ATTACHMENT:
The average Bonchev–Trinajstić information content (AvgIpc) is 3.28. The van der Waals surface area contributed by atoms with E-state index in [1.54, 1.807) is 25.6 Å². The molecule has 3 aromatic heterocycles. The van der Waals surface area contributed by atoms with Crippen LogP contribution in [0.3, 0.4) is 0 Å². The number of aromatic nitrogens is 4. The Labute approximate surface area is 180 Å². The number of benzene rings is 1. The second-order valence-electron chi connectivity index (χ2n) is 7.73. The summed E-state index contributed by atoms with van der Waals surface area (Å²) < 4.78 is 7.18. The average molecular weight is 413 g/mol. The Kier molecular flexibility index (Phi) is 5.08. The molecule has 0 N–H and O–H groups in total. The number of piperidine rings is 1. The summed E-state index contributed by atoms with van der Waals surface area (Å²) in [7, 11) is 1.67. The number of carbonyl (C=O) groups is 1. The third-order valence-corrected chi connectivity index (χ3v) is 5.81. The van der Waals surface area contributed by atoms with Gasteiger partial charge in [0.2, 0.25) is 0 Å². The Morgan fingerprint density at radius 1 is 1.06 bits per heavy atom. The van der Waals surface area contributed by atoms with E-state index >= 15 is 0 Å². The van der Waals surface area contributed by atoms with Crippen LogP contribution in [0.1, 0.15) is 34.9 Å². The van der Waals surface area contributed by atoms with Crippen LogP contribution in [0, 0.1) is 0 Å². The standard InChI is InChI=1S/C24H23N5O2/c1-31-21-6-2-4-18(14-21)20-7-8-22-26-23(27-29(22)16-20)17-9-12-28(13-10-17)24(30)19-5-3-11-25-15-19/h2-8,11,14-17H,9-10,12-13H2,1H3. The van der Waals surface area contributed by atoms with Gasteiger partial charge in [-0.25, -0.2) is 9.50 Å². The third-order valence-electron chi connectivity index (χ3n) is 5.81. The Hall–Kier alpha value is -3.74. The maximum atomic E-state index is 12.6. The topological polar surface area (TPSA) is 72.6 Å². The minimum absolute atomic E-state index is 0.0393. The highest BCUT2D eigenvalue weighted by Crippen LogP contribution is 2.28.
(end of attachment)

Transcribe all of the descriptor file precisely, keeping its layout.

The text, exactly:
The average Bonchev–Trinajstić information content (AvgIpc) is 3.28. The van der Waals surface area contributed by atoms with E-state index in [1.54, 1.807) is 25.6 Å². The molecule has 3 aromatic heterocycles. The van der Waals surface area contributed by atoms with Crippen LogP contribution in [0.3, 0.4) is 0 Å². The number of aromatic nitrogens is 4. The Labute approximate surface area is 180 Å². The number of benzene rings is 1. The second-order valence-electron chi connectivity index (χ2n) is 7.73. The summed E-state index contributed by atoms with van der Waals surface area (Å²) < 4.78 is 7.18. The average molecular weight is 413 g/mol. The Kier molecular flexibility index (Phi) is 5.08. The molecule has 0 N–H and O–H groups in total. The number of piperidine rings is 1. The summed E-state index contributed by atoms with van der Waals surface area (Å²) in [7, 11) is 1.67. The number of carbonyl (C=O) groups is 1. The third-order valence-corrected chi connectivity index (χ3v) is 5.81. The van der Waals surface area contributed by atoms with Gasteiger partial charge in [0.2, 0.25) is 0 Å². The Morgan fingerprint density at radius 1 is 1.06 bits per heavy atom. The van der Waals surface area contributed by atoms with E-state index >= 15 is 0 Å². The van der Waals surface area contributed by atoms with Crippen LogP contribution in [0.1, 0.15) is 34.9 Å². The van der Waals surface area contributed by atoms with Crippen LogP contribution in [0, 0.1) is 0 Å². The standard InChI is InChI=1S/C24H23N5O2/c1-31-21-6-2-4-18(14-21)20-7-8-22-26-23(27-29(22)16-20)17-9-12-28(13-10-17)24(30)19-5-3-11-25-15-19/h2-8,11,14-17H,9-10,12-13H2,1H3. The van der Waals surface area contributed by atoms with Gasteiger partial charge in [-0.25, -0.2) is 9.50 Å². The third-order valence-electron chi connectivity index (χ3n) is 5.81. The Hall–Kier alpha value is -3.74. The maximum atomic E-state index is 12.6. The topological polar surface area (TPSA) is 72.6 Å². The minimum absolute atomic E-state index is 0.0393. The highest BCUT2D eigenvalue weighted by Crippen LogP contribution is 2.28.